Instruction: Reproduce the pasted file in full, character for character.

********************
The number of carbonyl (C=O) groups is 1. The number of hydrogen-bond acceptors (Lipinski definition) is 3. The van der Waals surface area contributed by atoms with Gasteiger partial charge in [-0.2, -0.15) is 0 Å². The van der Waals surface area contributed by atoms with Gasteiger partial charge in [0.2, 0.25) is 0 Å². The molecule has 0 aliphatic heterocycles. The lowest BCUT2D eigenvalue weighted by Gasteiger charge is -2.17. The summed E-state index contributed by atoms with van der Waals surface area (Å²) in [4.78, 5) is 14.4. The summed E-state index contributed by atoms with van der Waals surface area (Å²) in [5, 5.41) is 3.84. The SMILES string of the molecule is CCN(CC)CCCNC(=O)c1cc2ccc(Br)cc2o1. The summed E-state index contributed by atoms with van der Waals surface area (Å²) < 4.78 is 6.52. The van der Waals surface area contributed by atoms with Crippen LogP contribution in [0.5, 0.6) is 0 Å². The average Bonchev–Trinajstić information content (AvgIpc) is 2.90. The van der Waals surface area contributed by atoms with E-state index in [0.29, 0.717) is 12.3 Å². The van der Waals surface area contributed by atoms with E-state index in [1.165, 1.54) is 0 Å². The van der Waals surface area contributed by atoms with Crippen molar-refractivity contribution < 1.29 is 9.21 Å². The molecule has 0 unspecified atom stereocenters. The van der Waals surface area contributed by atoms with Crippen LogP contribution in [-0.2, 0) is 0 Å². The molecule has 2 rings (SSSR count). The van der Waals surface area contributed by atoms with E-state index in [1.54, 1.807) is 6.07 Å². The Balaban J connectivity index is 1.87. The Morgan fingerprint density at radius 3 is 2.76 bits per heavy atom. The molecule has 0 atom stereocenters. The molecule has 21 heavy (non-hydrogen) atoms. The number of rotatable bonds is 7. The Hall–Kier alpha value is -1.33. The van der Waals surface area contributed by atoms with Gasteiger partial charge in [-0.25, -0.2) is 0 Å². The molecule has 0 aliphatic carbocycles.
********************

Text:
The number of carbonyl (C=O) groups is 1. The number of hydrogen-bond acceptors (Lipinski definition) is 3. The van der Waals surface area contributed by atoms with Gasteiger partial charge in [-0.2, -0.15) is 0 Å². The van der Waals surface area contributed by atoms with Gasteiger partial charge in [0.2, 0.25) is 0 Å². The molecule has 0 aliphatic heterocycles. The lowest BCUT2D eigenvalue weighted by Gasteiger charge is -2.17. The summed E-state index contributed by atoms with van der Waals surface area (Å²) in [4.78, 5) is 14.4. The summed E-state index contributed by atoms with van der Waals surface area (Å²) in [5, 5.41) is 3.84. The SMILES string of the molecule is CCN(CC)CCCNC(=O)c1cc2ccc(Br)cc2o1. The summed E-state index contributed by atoms with van der Waals surface area (Å²) < 4.78 is 6.52. The van der Waals surface area contributed by atoms with Crippen LogP contribution in [0.5, 0.6) is 0 Å². The average Bonchev–Trinajstić information content (AvgIpc) is 2.90. The van der Waals surface area contributed by atoms with E-state index in [0.29, 0.717) is 12.3 Å². The van der Waals surface area contributed by atoms with E-state index in [1.165, 1.54) is 0 Å². The van der Waals surface area contributed by atoms with Crippen molar-refractivity contribution < 1.29 is 9.21 Å². The molecule has 0 unspecified atom stereocenters. The van der Waals surface area contributed by atoms with Crippen LogP contribution in [-0.2, 0) is 0 Å². The molecule has 2 rings (SSSR count). The van der Waals surface area contributed by atoms with E-state index in [1.54, 1.807) is 6.07 Å². The Balaban J connectivity index is 1.87. The Morgan fingerprint density at radius 3 is 2.76 bits per heavy atom. The molecule has 0 atom stereocenters. The molecule has 21 heavy (non-hydrogen) atoms. The number of rotatable bonds is 7. The Hall–Kier alpha value is -1.33. The van der Waals surface area contributed by atoms with Gasteiger partial charge in [-0.25, -0.2) is 0 Å². The molecule has 0 aliphatic carbocycles.